Wrestling team looks to rebuild after middling season


Kishore Annambhotla

Senior Braedon Alder faces off against a Salisbury wrestler in a postseason scrimmage/

On its surface, wrestling is a wholly individual endeavor: one competitor against another in a battle of strength and strategy, with only one coming out on top. However, a strong team bond can provide much-needed morale and encouragement to an otherwise solitary sport. Herein lies the driving force behind the Southern Lehigh wrestling team.

“Our [strength is] unity,” Coach Brenton Ditchcreek said. “They’re a really close-knit group of kids. They’re all eager to learn and get better.”

Despite their commitments, the 2022-2023 season has brought another average record for the team. They compiled an 8-12 win-loss record this season, finished in 9th at the Colonial League Championships, and took 13th at the District 11 AAA Championships. This is a drop from the 2021-22 season when they finished with a 15-13 record, reached the Colonial League final, and took 19th place at the District 11 AAA Championships.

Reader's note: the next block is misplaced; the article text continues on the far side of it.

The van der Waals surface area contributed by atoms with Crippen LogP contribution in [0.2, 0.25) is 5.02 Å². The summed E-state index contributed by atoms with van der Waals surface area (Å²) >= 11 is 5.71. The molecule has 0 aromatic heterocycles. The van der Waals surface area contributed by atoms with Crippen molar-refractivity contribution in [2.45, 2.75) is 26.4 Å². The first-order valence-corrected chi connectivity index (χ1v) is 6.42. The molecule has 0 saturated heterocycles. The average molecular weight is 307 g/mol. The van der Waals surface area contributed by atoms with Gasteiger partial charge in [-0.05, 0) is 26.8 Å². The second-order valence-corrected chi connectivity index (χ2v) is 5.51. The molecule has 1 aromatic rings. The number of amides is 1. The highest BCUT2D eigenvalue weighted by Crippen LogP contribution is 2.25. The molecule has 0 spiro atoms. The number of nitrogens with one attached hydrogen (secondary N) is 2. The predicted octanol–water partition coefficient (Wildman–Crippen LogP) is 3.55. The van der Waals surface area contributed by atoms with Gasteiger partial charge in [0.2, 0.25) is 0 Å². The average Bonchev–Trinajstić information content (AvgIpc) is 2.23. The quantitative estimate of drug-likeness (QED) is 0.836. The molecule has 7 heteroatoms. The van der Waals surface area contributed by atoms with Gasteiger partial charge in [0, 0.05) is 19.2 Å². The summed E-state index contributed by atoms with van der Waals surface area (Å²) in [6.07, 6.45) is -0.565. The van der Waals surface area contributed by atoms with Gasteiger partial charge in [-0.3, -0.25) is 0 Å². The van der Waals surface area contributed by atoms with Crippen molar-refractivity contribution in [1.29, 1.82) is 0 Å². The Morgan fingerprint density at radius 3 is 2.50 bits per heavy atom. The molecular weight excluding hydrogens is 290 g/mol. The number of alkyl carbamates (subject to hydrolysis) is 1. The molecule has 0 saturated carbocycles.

Numerous injuries throughout the season have been a significant factor in this drop.

“Obviously, [we were better] at the beginning of the season when we were fully healthy,” junior Ian Gill said. “In the first tournament we lost two people, [and] we’ve only lost more. We keep losing matches due to forfeits.”

Senior Braedon Alder, juniors Joshua Sirard, Cole Lorio, and Anthony Lorio, and freshmen Teagan Barr and Sean Wayock are among the wrestlers who suffered an injury this season. Despite the team’s fragility, Alder still maintains confidence in Southern Lehigh’s status as a top team.

“Even though half of our team is injured right now, we’re better than a lot of teams,” Alder said. “Even though we give up five forfeits per match, we’re still good enough to win.”

Thankfully, the team looks forward to a prosperous future in its younger stars. Among the seven freshmen to join the team is Griffin King, who boasts an impressive 30-9 record and is on track to break the elusive 100-win barrier before graduation. Additionally, an abundance of talent and skill in the middle school team has prompted excitement among many of the wrestlers.

“Next year, we have a lot of good kids coming up [from the middle school],” Alder said. “I have high hopes for them. I’m hoping to come back next year and help them a little.”

As the 2022-23 winter season comes to a close, the team looks forward to next year, hoping to end a streak of so-so seasons and capitalize on their young talent, camaraderie, and an overwhelming passion for the sport. First, however, each wrestler must continue to commit to the daily grind of training in pursuit of greatness.

“[We] wrestle the same people for practice with the intent of getting better,” Gill said. “It takes a lot to do the same thing day in and day out.”